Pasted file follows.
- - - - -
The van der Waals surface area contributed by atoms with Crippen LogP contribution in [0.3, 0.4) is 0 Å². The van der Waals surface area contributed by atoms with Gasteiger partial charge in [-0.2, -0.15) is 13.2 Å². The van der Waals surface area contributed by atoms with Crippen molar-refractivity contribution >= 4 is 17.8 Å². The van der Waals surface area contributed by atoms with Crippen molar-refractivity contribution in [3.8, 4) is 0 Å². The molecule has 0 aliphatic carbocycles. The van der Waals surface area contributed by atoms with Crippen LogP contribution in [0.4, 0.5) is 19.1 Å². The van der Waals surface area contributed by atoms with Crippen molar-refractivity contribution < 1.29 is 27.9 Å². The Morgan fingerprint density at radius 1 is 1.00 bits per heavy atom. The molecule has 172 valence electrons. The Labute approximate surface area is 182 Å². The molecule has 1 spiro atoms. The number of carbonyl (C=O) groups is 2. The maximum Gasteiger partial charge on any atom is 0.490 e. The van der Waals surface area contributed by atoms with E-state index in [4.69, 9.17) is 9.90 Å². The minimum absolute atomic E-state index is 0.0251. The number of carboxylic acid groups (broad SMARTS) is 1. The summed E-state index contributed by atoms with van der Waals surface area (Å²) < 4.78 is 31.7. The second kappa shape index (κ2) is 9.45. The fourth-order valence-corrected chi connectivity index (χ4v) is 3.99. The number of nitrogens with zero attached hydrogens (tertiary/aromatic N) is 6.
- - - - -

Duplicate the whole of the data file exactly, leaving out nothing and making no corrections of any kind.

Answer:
The van der Waals surface area contributed by atoms with Crippen LogP contribution in [0.3, 0.4) is 0 Å². The van der Waals surface area contributed by atoms with Gasteiger partial charge in [-0.2, -0.15) is 13.2 Å². The van der Waals surface area contributed by atoms with Crippen molar-refractivity contribution >= 4 is 17.8 Å². The van der Waals surface area contributed by atoms with Crippen molar-refractivity contribution in [3.8, 4) is 0 Å². The molecule has 0 aliphatic carbocycles. The van der Waals surface area contributed by atoms with Crippen LogP contribution in [0.4, 0.5) is 19.1 Å². The van der Waals surface area contributed by atoms with Crippen molar-refractivity contribution < 1.29 is 27.9 Å². The Morgan fingerprint density at radius 1 is 1.00 bits per heavy atom. The molecule has 172 valence electrons. The Labute approximate surface area is 182 Å². The molecule has 1 spiro atoms. The number of carbonyl (C=O) groups is 2. The maximum Gasteiger partial charge on any atom is 0.490 e. The van der Waals surface area contributed by atoms with E-state index in [4.69, 9.17) is 9.90 Å². The minimum absolute atomic E-state index is 0.0251. The number of carboxylic acid groups (broad SMARTS) is 1. The summed E-state index contributed by atoms with van der Waals surface area (Å²) < 4.78 is 31.7. The second kappa shape index (κ2) is 9.45. The fourth-order valence-corrected chi connectivity index (χ4v) is 3.99. The number of nitrogens with zero attached hydrogens (tertiary/aromatic N) is 6.